While this has gone a long way to give people interested in their historic environment access to the reasons behind designation, it does not give people the opportunity to take part at an earlier stage. 2019 will see us opening up proposals for new designations to public comment before a decision is taken. While online services are a critical part of our work and improving accessibility to what we do, where we have the resources to do so, face-to-face communication remains a hugely rewarding and useful way to work with people and communities.

Speaking to the community

Local knowledge is invaluable when assessing sites and places for designation. This is especially important for vernacular buildings when there are not necessarily ‘traditionalresearch sources and we need local people to tell us what they know. When we began our Scotland-wide designation review of thatched buildings in 2017, we knew that it would be critical to speak to people directly. Thatched buildings are now very rare in Scotland, with only around 300 thatched buildings surviving.

We began the review in Na h-Eileanan Siar (the Western Isles – the Outer Hebrides off the west coast of mainland Scotland). Many of the thatched buildings here are unoccupied and/ or semi-ruinous, so trying to contact owners in advance through our usual route of writing letters to the postal address of the property was not going to be effective.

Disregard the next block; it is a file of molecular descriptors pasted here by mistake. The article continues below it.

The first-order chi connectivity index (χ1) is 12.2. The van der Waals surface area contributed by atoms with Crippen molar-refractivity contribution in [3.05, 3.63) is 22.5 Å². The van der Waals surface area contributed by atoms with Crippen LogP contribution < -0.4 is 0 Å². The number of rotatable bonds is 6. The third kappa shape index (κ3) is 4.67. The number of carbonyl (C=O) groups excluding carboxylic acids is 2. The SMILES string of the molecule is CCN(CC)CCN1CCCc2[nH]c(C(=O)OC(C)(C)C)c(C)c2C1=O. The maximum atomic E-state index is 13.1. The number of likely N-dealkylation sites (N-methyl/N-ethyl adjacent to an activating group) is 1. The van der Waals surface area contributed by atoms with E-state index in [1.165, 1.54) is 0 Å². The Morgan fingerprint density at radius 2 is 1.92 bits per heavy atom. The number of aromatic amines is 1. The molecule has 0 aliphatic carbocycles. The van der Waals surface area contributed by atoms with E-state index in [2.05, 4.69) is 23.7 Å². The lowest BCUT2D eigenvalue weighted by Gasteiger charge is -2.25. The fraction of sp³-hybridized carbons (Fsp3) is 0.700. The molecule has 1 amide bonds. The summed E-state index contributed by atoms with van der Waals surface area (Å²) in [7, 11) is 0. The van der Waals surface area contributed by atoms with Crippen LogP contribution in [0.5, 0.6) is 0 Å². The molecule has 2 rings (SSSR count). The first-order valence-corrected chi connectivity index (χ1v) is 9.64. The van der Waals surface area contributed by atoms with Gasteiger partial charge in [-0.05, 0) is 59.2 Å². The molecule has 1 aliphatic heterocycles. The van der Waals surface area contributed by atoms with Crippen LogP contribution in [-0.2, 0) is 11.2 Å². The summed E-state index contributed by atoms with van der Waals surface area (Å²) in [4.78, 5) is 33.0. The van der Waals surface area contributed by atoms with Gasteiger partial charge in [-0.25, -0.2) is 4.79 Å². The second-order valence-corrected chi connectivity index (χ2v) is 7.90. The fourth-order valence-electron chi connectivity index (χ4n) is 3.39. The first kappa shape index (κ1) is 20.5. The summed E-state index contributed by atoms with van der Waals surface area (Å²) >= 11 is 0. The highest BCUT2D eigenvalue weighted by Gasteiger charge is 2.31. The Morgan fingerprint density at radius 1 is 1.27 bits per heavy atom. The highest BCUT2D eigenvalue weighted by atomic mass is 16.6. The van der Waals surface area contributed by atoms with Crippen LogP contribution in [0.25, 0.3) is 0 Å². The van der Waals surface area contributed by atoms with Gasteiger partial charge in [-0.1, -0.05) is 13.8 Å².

In looking for different ways to engage the community, on HES’s inaugural Heritage Awareness Day in October 2017 we hosted a public drop-in Thatch Cafe on the island of Benbecula. With the important things like coffee and biscuits provided, the event introduced our review of thatched listed buildings in Na h-Eileanan Siar. We wanted to find out what owners and the community valued about their thatch buildings and what problems they faced in managing their properties. We were also looking for an opportunity to explain more about how we make decisions about listing buildings.

Over 40 people attended the event and it generated a lot of discussion. People talked about their concern for the loss of traditional thatching skills and the lack of suitable thatching material. Some people shared the history of their own cottages with us, or brought along photographs showing family life in and around their thatched buildings.